March 2020 (Vol. 60, Issue 1): CREATIVITY
A Neuroscientific Method for Assessing Effectiveness of Digital vs. Print Ads: Using Biometric Techniques to Measure Cross-Media Ad Experience and Recall
There are a number of studies comparing the effectiveness of advertising online and in print. Where that research falls short is comparing how people divide their visual attention when using different devices and media, and integrating neuroscientific tools to measure that response to advertising.
This study helps to fill that research gap. The authors compared readers’ reactions to three different media formats of newspaper advertising: paper, PDF on a tablet, and a website using a PC. They evaluated response measuring memorization, visual attention and cognitive response, including the use of two neuroscientific measures: eye tracking and brain scanning using electroencephalography (EEG).
The results largely support existing research on “banner blindness”—the tendency of users to avoid looking at advertising banners when viewing content on websites. Indeed, “the website had the lowest performance in terms of visual attention and memorization,” the authors—Andrea Ciceri and Giulia Songa (SenseCatch, a research consultancy in Como, Italy), Vincenzo Russo (IULM University, Milan) and Giorgio Gabrielli (News 3 and IULM University), and Jesper Clement (Copenhagen Business School)—write.
What’s more, while participants watched advertising messages, “the PDF version of the newspaper on a tablet device yielded the highest memory performance, the greatest visual attention, and the highest … EEG frustration index (defined as a ‘state of perceived irritation’).”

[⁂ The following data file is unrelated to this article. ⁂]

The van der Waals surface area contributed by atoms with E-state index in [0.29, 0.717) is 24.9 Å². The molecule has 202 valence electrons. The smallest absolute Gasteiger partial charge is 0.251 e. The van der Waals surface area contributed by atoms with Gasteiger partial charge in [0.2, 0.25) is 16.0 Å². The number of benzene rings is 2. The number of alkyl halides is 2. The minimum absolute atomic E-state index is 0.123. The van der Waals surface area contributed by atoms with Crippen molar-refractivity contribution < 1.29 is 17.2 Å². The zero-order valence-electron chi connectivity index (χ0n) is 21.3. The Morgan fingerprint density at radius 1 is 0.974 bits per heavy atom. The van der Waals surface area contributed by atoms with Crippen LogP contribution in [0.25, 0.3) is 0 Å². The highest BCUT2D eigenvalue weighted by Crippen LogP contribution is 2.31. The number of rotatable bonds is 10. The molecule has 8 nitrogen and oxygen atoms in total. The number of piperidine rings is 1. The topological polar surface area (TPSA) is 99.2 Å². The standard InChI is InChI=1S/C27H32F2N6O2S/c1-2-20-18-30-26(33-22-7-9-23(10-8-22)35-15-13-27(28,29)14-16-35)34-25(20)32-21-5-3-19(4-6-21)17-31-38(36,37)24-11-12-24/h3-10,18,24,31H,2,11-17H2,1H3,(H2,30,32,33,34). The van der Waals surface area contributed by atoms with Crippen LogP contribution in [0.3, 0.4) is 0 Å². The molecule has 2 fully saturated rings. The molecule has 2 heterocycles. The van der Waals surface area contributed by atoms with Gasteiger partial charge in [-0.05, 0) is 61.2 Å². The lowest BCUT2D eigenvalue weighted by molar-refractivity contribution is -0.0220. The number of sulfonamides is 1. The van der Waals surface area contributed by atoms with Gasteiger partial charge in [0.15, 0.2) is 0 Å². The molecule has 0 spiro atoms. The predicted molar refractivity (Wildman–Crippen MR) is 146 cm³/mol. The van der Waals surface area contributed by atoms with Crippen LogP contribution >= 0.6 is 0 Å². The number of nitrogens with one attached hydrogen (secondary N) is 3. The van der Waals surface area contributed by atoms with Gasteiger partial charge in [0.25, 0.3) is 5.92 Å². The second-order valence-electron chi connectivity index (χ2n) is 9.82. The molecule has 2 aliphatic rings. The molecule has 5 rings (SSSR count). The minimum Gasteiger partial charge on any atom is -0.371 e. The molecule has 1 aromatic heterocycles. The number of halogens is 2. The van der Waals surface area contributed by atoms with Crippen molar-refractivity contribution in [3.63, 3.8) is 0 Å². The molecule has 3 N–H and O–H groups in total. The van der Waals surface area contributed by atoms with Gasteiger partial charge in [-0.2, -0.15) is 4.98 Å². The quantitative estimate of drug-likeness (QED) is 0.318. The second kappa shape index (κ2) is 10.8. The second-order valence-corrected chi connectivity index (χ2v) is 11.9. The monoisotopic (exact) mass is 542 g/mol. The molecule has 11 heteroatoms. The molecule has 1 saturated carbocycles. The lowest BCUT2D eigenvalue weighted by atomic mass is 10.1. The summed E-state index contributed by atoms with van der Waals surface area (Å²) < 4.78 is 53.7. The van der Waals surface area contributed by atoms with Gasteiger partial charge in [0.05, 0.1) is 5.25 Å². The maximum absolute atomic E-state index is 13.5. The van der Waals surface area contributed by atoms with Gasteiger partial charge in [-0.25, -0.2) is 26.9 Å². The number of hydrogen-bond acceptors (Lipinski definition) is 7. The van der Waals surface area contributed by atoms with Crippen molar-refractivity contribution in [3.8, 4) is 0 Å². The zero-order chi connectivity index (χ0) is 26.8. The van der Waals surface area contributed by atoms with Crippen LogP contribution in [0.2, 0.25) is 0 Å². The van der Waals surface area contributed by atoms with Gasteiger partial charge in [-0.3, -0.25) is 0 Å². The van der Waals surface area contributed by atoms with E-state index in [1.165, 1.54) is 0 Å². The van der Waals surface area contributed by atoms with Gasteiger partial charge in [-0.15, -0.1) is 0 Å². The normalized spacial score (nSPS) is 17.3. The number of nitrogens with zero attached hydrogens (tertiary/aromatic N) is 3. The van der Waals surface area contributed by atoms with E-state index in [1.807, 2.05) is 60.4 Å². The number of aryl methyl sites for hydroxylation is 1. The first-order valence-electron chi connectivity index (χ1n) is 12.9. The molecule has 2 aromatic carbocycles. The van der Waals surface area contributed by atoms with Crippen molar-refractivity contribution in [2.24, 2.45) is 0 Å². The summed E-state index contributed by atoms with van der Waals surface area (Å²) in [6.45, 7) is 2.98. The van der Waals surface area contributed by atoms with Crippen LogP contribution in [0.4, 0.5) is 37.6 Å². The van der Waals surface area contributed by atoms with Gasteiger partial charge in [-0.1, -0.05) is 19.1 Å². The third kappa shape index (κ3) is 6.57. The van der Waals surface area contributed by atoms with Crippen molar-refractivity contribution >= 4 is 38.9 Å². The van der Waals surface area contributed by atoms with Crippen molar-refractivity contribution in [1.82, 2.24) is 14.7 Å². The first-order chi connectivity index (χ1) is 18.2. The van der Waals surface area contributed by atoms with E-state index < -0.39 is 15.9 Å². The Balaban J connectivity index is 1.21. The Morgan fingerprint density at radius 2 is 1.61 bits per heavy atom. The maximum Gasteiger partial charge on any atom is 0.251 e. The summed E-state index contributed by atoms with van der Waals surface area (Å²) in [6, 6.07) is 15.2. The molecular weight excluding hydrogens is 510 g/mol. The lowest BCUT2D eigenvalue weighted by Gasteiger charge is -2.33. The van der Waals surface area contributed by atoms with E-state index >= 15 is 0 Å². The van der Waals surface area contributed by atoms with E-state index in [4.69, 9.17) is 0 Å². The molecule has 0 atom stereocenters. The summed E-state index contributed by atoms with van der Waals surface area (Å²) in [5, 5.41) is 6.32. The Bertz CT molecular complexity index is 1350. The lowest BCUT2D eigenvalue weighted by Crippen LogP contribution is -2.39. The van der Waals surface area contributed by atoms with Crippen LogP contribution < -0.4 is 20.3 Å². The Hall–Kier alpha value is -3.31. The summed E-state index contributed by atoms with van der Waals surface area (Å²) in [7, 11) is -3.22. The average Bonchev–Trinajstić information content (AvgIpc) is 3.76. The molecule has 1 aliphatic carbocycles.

For marketers, the study “provides relevant insights related to the choice of medium and to benefits in the practical use of neuroscience methods.”
The banner-blindness hypothesis has received additional support from the data presented and analyzed in this research and by means of neuromarketing techniques:
- Eye-tracking data show that people spent more time on advertising flyers when reading a newspaper on a tablet and on paper when compared with website navigation.
- Brain waves associated with a perceived unpleasantness showed greater activation when participants viewed ads while reading a newspaper on a tablet and on paper rather than on a website.
These findings underline the benefits of applying neuroscientific methods in combination with pen-and-paper techniques, such as memory tasks. In using these multiple methods, researchers can gain a deeper understanding of reader behavior and be better able to describe consumers’ psychological and behavioral responses to advertising.
Future research should explore other external variables by increasing the number of media comparisons, for example website content shown on a tablet and on a PC screen, and the PDF version of the ad shown on a PC screen and on a tablet. Researchers also should consider user traits, as well as long-term memorization of ads on different media. (Seminal research from the 1980s found that memory diminishes over time.)